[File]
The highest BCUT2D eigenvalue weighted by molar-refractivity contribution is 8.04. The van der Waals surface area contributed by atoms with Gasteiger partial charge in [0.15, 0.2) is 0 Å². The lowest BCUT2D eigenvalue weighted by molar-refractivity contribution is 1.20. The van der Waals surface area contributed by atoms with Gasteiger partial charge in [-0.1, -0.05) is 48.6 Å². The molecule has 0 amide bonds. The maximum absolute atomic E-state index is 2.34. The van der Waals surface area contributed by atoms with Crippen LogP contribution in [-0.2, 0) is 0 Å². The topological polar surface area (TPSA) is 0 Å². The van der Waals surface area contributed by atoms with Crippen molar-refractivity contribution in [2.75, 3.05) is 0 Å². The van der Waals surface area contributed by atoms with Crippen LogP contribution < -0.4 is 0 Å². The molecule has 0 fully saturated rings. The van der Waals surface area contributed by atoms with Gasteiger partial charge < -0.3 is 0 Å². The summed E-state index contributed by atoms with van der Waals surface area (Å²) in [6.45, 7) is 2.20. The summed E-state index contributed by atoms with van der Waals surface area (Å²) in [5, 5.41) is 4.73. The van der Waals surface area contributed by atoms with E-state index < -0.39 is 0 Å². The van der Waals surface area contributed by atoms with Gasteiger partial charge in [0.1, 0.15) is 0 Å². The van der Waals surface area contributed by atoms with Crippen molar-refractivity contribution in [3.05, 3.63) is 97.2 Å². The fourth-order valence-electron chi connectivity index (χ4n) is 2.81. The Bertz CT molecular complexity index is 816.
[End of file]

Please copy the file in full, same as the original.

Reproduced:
The highest BCUT2D eigenvalue weighted by molar-refractivity contribution is 8.04. The van der Waals surface area contributed by atoms with Gasteiger partial charge in [0.15, 0.2) is 0 Å². The lowest BCUT2D eigenvalue weighted by molar-refractivity contribution is 1.20. The van der Waals surface area contributed by atoms with Gasteiger partial charge in [-0.1, -0.05) is 48.6 Å². The molecule has 0 amide bonds. The maximum absolute atomic E-state index is 2.34. The van der Waals surface area contributed by atoms with Crippen LogP contribution in [-0.2, 0) is 0 Å². The topological polar surface area (TPSA) is 0 Å². The van der Waals surface area contributed by atoms with Crippen molar-refractivity contribution in [2.75, 3.05) is 0 Å². The van der Waals surface area contributed by atoms with Crippen LogP contribution < -0.4 is 0 Å². The molecule has 0 fully saturated rings. The van der Waals surface area contributed by atoms with Gasteiger partial charge < -0.3 is 0 Å². The summed E-state index contributed by atoms with van der Waals surface area (Å²) in [6.45, 7) is 2.20. The summed E-state index contributed by atoms with van der Waals surface area (Å²) in [5, 5.41) is 4.73. The van der Waals surface area contributed by atoms with E-state index < -0.39 is 0 Å². The van der Waals surface area contributed by atoms with Gasteiger partial charge in [0.1, 0.15) is 0 Å². The van der Waals surface area contributed by atoms with Crippen molar-refractivity contribution in [3.05, 3.63) is 97.2 Å². The fourth-order valence-electron chi connectivity index (χ4n) is 2.81. The Bertz CT molecular complexity index is 816.